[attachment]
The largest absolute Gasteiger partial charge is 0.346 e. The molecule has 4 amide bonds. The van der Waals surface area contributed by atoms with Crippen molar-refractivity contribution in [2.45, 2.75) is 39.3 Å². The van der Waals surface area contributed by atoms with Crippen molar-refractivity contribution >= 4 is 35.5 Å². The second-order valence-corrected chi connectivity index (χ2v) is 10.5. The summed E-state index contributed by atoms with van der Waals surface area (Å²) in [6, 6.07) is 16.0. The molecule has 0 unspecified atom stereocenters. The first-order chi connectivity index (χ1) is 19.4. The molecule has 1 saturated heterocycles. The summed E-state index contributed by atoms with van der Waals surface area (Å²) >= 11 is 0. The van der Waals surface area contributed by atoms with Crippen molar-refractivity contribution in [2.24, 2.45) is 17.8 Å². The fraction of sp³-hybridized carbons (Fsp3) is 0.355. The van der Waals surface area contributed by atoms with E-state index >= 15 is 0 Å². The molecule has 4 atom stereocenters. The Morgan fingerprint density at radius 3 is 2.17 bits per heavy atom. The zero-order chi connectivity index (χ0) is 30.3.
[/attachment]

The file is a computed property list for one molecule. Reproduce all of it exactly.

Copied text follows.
The largest absolute Gasteiger partial charge is 0.346 e. The molecule has 4 amide bonds. The van der Waals surface area contributed by atoms with Crippen molar-refractivity contribution in [2.45, 2.75) is 39.3 Å². The van der Waals surface area contributed by atoms with Crippen molar-refractivity contribution >= 4 is 35.5 Å². The second-order valence-corrected chi connectivity index (χ2v) is 10.5. The summed E-state index contributed by atoms with van der Waals surface area (Å²) in [6, 6.07) is 16.0. The molecule has 0 unspecified atom stereocenters. The first-order chi connectivity index (χ1) is 19.4. The molecule has 1 saturated heterocycles. The summed E-state index contributed by atoms with van der Waals surface area (Å²) >= 11 is 0. The van der Waals surface area contributed by atoms with Crippen molar-refractivity contribution in [2.24, 2.45) is 17.8 Å². The fraction of sp³-hybridized carbons (Fsp3) is 0.355. The van der Waals surface area contributed by atoms with E-state index >= 15 is 0 Å². The molecule has 4 atom stereocenters. The Morgan fingerprint density at radius 3 is 2.17 bits per heavy atom. The zero-order chi connectivity index (χ0) is 30.3.